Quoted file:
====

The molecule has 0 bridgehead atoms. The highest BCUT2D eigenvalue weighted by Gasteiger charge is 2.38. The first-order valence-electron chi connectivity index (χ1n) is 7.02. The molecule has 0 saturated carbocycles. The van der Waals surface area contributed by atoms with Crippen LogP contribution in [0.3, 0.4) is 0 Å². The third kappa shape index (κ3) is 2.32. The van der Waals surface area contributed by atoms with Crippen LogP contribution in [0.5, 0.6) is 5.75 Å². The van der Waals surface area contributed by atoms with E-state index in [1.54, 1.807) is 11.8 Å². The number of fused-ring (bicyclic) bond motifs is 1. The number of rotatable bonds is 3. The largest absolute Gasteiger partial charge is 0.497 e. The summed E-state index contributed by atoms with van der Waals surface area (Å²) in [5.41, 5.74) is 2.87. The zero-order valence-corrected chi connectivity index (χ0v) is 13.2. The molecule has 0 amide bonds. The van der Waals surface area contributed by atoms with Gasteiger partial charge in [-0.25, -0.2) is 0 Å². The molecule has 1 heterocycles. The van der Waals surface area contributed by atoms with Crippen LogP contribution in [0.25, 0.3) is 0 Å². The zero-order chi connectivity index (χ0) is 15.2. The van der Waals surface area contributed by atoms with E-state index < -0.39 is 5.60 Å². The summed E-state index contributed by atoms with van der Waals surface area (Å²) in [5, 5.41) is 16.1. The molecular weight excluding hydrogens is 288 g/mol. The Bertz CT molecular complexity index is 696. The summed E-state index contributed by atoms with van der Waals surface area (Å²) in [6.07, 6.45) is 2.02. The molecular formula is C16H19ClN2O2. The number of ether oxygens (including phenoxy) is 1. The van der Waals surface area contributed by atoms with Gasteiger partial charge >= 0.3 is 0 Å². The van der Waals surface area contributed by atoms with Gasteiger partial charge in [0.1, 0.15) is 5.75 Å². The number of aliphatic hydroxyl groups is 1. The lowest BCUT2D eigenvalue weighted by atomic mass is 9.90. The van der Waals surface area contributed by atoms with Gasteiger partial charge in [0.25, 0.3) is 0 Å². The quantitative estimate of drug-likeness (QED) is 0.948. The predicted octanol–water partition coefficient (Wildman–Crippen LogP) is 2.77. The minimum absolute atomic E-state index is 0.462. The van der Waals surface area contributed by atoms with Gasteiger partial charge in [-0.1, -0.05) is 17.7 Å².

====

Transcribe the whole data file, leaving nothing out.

The molecule has 0 bridgehead atoms. The highest BCUT2D eigenvalue weighted by Gasteiger charge is 2.38. The first-order valence-electron chi connectivity index (χ1n) is 7.02. The molecule has 0 saturated carbocycles. The van der Waals surface area contributed by atoms with Crippen LogP contribution in [0.3, 0.4) is 0 Å². The third kappa shape index (κ3) is 2.32. The van der Waals surface area contributed by atoms with Crippen LogP contribution in [0.5, 0.6) is 5.75 Å². The van der Waals surface area contributed by atoms with E-state index in [1.54, 1.807) is 11.8 Å². The number of fused-ring (bicyclic) bond motifs is 1. The number of rotatable bonds is 3. The largest absolute Gasteiger partial charge is 0.497 e. The summed E-state index contributed by atoms with van der Waals surface area (Å²) in [5.41, 5.74) is 2.87. The zero-order valence-corrected chi connectivity index (χ0v) is 13.2. The molecule has 0 amide bonds. The van der Waals surface area contributed by atoms with Gasteiger partial charge in [-0.25, -0.2) is 0 Å². The molecule has 1 heterocycles. The van der Waals surface area contributed by atoms with Crippen LogP contribution in [0.25, 0.3) is 0 Å². The zero-order chi connectivity index (χ0) is 15.2. The van der Waals surface area contributed by atoms with E-state index < -0.39 is 5.60 Å². The summed E-state index contributed by atoms with van der Waals surface area (Å²) in [5, 5.41) is 16.1. The molecular weight excluding hydrogens is 288 g/mol. The Bertz CT molecular complexity index is 696. The summed E-state index contributed by atoms with van der Waals surface area (Å²) in [6.07, 6.45) is 2.02. The molecular formula is C16H19ClN2O2. The number of ether oxygens (including phenoxy) is 1. The van der Waals surface area contributed by atoms with Gasteiger partial charge >= 0.3 is 0 Å². The van der Waals surface area contributed by atoms with Gasteiger partial charge in [0.1, 0.15) is 5.75 Å². The number of aliphatic hydroxyl groups is 1. The lowest BCUT2D eigenvalue weighted by atomic mass is 9.90. The van der Waals surface area contributed by atoms with Gasteiger partial charge in [0.25, 0.3) is 0 Å². The quantitative estimate of drug-likeness (QED) is 0.948. The predicted octanol–water partition coefficient (Wildman–Crippen LogP) is 2.77. The minimum absolute atomic E-state index is 0.462. The van der Waals surface area contributed by atoms with Gasteiger partial charge in [-0.1, -0.05) is 17.7 Å².